MONTGOMERY, AL (WSFA) - With two-thirds of the regular legislative session remaining, Gov. Robert Bentley is already talking about the possibility of a costly special session of the Legislature if lawmakers fail to seriously address the fiscal issues that face the state's General Fund budget.
Bentley doesn't want a special session any more than legislators -- or taxpayers. What he really wants is for the Legislature to solve the state's budget problems now.
To balance the General Fund budget for the coming fiscal year, lawmakers will have to either raise taxes or drastically cut services to Alabamians. Bentley has proposed $541 million in new taxes, which his finance director has said could solve the chronic General Fund budget issues for up to 10 years. But legislators don't seem to have the intestinal fortitude to support his proposals.
There is still plenty of time to act in this regular session and avoid a special session.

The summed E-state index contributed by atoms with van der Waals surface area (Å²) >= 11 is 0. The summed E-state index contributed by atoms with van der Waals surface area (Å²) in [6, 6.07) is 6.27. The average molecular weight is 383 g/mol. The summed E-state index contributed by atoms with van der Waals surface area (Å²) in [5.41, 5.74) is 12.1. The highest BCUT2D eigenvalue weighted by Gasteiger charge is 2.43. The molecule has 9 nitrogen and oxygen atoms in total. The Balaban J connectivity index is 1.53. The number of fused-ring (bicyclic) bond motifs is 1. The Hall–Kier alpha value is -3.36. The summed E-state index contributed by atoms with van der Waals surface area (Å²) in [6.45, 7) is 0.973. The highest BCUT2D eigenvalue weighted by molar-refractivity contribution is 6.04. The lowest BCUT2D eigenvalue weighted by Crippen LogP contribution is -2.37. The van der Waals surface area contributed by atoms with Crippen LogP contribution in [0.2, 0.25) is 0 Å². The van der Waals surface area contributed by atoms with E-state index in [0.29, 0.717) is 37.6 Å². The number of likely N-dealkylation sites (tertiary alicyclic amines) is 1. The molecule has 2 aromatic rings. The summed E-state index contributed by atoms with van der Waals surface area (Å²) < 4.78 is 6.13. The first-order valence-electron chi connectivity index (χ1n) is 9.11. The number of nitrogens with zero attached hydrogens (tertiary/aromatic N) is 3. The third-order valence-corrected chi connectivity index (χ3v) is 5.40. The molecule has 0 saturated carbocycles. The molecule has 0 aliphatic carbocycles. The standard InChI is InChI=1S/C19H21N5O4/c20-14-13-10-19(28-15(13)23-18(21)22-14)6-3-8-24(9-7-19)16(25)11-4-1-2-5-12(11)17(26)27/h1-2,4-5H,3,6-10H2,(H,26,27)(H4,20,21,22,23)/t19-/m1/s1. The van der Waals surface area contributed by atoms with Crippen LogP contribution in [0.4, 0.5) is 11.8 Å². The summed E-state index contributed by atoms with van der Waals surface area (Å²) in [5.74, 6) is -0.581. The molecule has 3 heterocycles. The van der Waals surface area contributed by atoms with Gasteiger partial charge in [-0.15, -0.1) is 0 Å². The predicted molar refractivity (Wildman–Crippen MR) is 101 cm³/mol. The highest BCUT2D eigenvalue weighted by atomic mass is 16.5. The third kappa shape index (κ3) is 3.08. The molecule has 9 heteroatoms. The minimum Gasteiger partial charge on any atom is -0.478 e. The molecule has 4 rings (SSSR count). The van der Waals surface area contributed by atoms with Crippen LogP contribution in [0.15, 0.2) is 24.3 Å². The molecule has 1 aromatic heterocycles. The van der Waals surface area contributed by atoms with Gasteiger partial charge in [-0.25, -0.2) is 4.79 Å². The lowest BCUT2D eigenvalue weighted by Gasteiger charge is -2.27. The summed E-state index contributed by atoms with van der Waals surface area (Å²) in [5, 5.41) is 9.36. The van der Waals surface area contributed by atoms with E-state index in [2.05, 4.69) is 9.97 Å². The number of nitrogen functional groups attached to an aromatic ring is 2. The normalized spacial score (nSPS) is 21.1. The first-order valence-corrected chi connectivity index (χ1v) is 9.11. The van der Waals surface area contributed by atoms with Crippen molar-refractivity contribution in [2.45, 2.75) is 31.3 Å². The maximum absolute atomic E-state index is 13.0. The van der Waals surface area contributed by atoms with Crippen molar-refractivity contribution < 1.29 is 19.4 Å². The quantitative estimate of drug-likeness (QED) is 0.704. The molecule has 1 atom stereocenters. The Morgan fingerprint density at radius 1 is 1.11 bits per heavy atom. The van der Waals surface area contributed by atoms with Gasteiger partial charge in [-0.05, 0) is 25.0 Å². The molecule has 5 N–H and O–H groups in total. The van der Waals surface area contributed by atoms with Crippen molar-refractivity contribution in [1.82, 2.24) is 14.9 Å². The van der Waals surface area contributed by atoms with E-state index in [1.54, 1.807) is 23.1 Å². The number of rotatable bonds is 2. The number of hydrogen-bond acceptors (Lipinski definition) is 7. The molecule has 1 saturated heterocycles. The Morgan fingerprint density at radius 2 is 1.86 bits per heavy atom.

If they would adopt enough of the governor's proposed tax increases they could avoid deep cuts in General Fund programs -- prisons and state law enforcement, Medicaid and many other necessary state services. All of these services have already been cut to the bone and many are on virtual life support.
Special sessions cost the taxpayers almost $100,000 a week, according to the Legislative Fiscal Office. A special session can last up to 12 legislative work days spread over as many as 30 calendar days, so the cost of a session to taxpayers could range from about $100,000 to almost $400,000.
Legislators should summon the courage to adopt enough new revenues to avoid drastic cuts in the budget. They also should do so quickly, so that the governor no longer feels he has to call a special session that would further drain the taxpayers' purse.